WW1
- Basing is slightly different than OTL. The Humber area is developed as the main fleet base in the North rather than Rosyth. It has better facilities and rail links than Rosyth and plenty of room. It is not any further from the likely action (it might be closer). It is developed more pre-war (since it doesn't need to be built from scratch) and has stronger defenses (harder for U-boats to try and penetrate).

- Scapa Flow is still (under) developed and is used by the blockade forces supported by the 12" gunned Dreadnoughts and late PD's.

- 13.5" gunned ships (of which there are more ITTL) but I am still working out the progression) form the Grand Fleet with the Iron Dukes forming a fast wing (eventually supplemented by the Revenge class). The Lions (of which there are 6) form the BCF (with Older BC's initially, replaced by the QE's and Agincourt's as they commission).

-Older BC's are maintained on trade defense for the early part of the war and built up in the Mediterranean once the trade lanes are considered clear of surface raiders.

-A.K Wilson is returned to the Admiralty and becomes theater commander for the North Sea Area. Being based at the Humber with direct telegraph link he is given full access to all Room 40 Intelligence related to his theater and manages the operational movements of the fleets to bring them into contact with the enemy. Jellicoe is responsible for fleet training and is commander afloat. He manages the Tactical command of the fleet from the Grand Fleet (probably Iron Duke though possibly Orion with Iron Duke commanding the Grand Fleet Fast Wing). Hood commands the BCF.

-With 8 heavy BC's (Lions and 2 QE's) at the start of the war 1SG already has difficulty operating without the HSF close as backup. They still may get in some raids in the early war, but a chance of a major encounter goes up considerably as the odds against them increase (11 Heavy BC's with the QE's and 16 once the Agincourt's join) and any action requires the entire HSF.

-Exactly how the naval war goes depends a bit on the responses you guys think the Germans might make.

Admiral Class
With the idea of a fast battle line alive and well with the Admiralty Board, two designs are submitted in 1915 for the follow-on battleship. One for a 25-knot ship improving on the original Revenge and the other is a 30-knot or better fast battleship. The design process lasts with revisions lasts until February 1916 when 4 ships are ordered. The final design is a 43,000-ton ship capable of 32 knots with 150,000 shp. It is armed with 12 x 15” guns in 4 triple turrets and armoured to an equal level to the QE’s. Wartime experience leads to the design being modified during construction with better flash protection and slightly increased deck protection to a uniform 9”. 4 ships are ordered in February and laid down in March. Of the 4, Only one (HMS Hood) was launched when the German resumption of Unrestricted Submarine warfare requires all possible shipyard capacity be moved to escorts and merchant shipping. Work on Hood is continued at a slower pace while the other 3 ships are suspended.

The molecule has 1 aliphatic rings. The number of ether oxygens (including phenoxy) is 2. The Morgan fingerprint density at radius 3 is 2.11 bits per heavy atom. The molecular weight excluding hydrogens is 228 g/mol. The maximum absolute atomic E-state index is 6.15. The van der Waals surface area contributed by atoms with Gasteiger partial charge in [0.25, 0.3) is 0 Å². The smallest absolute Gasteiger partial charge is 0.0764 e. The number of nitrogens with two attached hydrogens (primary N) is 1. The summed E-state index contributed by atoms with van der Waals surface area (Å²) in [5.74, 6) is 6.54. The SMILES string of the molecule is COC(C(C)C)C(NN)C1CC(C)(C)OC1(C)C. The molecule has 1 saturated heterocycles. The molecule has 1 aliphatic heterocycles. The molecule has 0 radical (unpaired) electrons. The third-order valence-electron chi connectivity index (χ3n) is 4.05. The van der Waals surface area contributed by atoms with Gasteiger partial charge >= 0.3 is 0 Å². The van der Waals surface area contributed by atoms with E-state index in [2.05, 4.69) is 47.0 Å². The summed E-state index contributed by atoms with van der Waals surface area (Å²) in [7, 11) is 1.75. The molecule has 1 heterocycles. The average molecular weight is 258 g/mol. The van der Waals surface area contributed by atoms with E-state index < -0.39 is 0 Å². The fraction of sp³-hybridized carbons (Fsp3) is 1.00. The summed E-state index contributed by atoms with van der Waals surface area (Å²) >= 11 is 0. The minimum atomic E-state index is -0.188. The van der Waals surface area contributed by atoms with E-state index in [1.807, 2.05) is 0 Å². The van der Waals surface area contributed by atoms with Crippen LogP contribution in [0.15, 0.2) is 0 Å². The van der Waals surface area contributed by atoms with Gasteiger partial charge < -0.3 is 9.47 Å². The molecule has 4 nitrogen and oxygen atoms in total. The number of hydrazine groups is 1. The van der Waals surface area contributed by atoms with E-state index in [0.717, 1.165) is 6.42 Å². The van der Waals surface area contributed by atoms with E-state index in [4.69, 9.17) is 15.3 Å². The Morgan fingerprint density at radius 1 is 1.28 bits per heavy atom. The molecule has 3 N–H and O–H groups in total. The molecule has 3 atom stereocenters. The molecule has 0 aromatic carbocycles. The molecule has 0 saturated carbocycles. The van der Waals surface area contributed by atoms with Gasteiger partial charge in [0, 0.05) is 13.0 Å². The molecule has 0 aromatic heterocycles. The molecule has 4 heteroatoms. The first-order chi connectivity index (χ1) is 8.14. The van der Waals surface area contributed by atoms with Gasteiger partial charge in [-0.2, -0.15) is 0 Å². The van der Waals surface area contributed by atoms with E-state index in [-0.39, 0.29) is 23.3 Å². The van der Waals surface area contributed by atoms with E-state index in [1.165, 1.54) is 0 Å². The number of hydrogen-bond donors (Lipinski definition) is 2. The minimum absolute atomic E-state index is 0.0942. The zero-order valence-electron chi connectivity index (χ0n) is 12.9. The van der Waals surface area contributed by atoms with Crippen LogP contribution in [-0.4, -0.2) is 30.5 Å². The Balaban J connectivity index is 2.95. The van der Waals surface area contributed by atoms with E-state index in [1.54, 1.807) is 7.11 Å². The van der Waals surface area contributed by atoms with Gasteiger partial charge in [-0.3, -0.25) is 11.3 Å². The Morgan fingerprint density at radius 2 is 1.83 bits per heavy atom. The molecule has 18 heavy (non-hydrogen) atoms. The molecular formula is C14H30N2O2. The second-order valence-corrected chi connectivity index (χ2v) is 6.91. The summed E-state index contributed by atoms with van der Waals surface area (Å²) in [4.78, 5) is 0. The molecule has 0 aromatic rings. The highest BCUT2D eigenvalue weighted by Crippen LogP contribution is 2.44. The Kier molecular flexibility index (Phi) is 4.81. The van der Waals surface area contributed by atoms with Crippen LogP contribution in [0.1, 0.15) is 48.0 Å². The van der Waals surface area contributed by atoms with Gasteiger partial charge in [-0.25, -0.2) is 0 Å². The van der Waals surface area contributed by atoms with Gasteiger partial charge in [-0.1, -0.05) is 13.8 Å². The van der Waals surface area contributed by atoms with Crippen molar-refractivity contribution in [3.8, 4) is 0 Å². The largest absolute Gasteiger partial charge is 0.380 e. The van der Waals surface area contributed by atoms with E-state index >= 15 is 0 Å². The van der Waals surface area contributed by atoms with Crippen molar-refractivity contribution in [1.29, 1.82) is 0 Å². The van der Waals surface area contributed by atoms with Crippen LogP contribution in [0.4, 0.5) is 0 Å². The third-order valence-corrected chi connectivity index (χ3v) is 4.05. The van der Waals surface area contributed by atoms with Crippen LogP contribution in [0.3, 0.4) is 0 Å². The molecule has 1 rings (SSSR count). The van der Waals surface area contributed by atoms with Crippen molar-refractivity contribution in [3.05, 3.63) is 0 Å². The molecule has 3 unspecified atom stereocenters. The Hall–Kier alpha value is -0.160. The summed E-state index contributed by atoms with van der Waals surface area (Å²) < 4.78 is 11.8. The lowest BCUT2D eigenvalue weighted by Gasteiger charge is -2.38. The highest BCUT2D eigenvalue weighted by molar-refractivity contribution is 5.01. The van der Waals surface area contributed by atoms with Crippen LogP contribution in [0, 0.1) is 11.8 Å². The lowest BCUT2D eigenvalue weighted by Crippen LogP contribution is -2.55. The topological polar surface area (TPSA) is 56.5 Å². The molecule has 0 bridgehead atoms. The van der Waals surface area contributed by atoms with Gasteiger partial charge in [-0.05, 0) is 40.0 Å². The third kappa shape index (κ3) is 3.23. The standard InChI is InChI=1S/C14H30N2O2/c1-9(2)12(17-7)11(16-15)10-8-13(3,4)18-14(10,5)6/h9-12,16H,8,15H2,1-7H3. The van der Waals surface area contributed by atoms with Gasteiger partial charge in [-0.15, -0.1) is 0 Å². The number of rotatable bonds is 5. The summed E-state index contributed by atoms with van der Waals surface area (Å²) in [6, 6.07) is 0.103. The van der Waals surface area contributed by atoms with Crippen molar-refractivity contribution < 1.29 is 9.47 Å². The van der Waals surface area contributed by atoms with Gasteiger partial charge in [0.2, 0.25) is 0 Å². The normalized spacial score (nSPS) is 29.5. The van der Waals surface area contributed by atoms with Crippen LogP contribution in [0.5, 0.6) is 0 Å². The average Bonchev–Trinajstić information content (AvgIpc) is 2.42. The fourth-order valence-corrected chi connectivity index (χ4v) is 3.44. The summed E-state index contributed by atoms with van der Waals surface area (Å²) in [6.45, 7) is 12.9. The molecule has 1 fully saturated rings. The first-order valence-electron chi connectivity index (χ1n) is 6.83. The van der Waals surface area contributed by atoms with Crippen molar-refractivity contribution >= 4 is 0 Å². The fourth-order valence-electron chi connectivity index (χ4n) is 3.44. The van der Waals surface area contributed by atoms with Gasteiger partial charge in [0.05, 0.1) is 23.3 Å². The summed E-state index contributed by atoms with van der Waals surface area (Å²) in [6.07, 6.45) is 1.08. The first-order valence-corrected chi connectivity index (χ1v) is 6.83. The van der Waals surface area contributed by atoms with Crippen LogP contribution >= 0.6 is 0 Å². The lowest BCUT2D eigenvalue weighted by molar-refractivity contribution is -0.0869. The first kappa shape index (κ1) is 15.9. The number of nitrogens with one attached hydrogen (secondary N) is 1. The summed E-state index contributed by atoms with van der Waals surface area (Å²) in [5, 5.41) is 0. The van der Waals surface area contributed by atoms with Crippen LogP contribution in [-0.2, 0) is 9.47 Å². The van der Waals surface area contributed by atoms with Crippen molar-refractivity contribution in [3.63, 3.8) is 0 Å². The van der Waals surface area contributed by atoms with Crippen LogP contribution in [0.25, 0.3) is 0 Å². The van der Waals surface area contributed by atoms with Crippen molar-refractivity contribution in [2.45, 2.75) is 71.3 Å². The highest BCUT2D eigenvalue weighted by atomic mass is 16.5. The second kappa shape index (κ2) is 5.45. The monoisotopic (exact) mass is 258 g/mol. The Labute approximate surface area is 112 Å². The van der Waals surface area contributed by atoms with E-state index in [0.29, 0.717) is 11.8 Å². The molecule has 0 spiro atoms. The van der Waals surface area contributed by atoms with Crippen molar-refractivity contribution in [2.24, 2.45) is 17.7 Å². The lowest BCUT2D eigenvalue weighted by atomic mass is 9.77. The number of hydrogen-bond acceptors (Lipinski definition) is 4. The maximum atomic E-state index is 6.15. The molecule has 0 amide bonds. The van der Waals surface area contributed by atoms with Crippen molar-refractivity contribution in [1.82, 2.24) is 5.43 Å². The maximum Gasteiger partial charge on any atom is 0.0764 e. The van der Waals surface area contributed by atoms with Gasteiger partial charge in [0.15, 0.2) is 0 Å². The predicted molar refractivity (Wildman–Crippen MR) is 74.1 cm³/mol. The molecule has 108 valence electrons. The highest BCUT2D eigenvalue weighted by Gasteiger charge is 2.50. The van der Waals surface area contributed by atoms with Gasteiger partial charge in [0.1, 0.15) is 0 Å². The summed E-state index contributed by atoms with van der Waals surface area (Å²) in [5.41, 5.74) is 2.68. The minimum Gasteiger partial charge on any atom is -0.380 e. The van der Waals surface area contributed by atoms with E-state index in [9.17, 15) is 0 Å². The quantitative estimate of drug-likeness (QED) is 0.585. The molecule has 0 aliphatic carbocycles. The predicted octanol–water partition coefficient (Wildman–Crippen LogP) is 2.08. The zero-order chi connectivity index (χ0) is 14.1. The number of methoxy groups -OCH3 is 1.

HMS Hood completes construction in December of 1918, and commissions into the fleet the next year. On trials she slightly exceeds her design speed, making 32.5 knots. Her sisters fate I will cover in another post.


So, any thoughts on the lineup or (especially) the foreign response to all of this? Other ship classes for WW1 will follow.
 
Last edited:
In this case, I need some help figuring out the possible responses of rival navies to some of the changes I have made to the RN. Specifically, in the time from immediately before WW1 to WW2.
The issue I think you will have is that WWI will be significantly different and therefore everything after that.....

QE that can do 28.5 knots (and fast IDs) make the German BC all very vulnerable to any operation in the North Sea, and the North Sea was the most important sea based theatre of WWI, so I would expect a different WWI with changes from OTL not just in fleet actions but also Uboats and the declaration of USW etc that might change the timeline of US involvement etc.......
 
The issue I think you will have is that WWI will be significantly different and therefore everything after that.....

QE that can do 28.5 knots (and fast IDs) make the German BC all very vulnerable to any operation in the North Sea, and the North Sea was the most important sea based theatre of WWI, so I would expect a different WWI with changes from OTL not just in fleet actions but also Uboats and the declaration of USW etc that might change the timeline of US involvement etc.......
Very true, and partially why I am making this thread. As I said, I don’t think 1SG can sortie much past the start of 1915 without the HSF as backup. So, are the Germans likely to try and accelerate their building programs to compensate, or give up and cut them to focus on the army? If they have to use the entire fleet, when are they likely to try it? Since this would require more preparation before a sortie, would this make it easier for Room 40 to pick up on them?
 
First off are there any major diplomatic changes.
I've a project of my own with a bit of Britwank starting in the 1870s. The start has a number of German and American commercial agents arrested in India for corruption charges. At the time corruption in India was high so the charges would be true but it leads to a fall in both American and German exports to India. The fall in German exports to India is semi permanent especially after another group of German commercial agents get arrested on corruption charges around 1900. American exports to India recovers somewhat in the 1890s.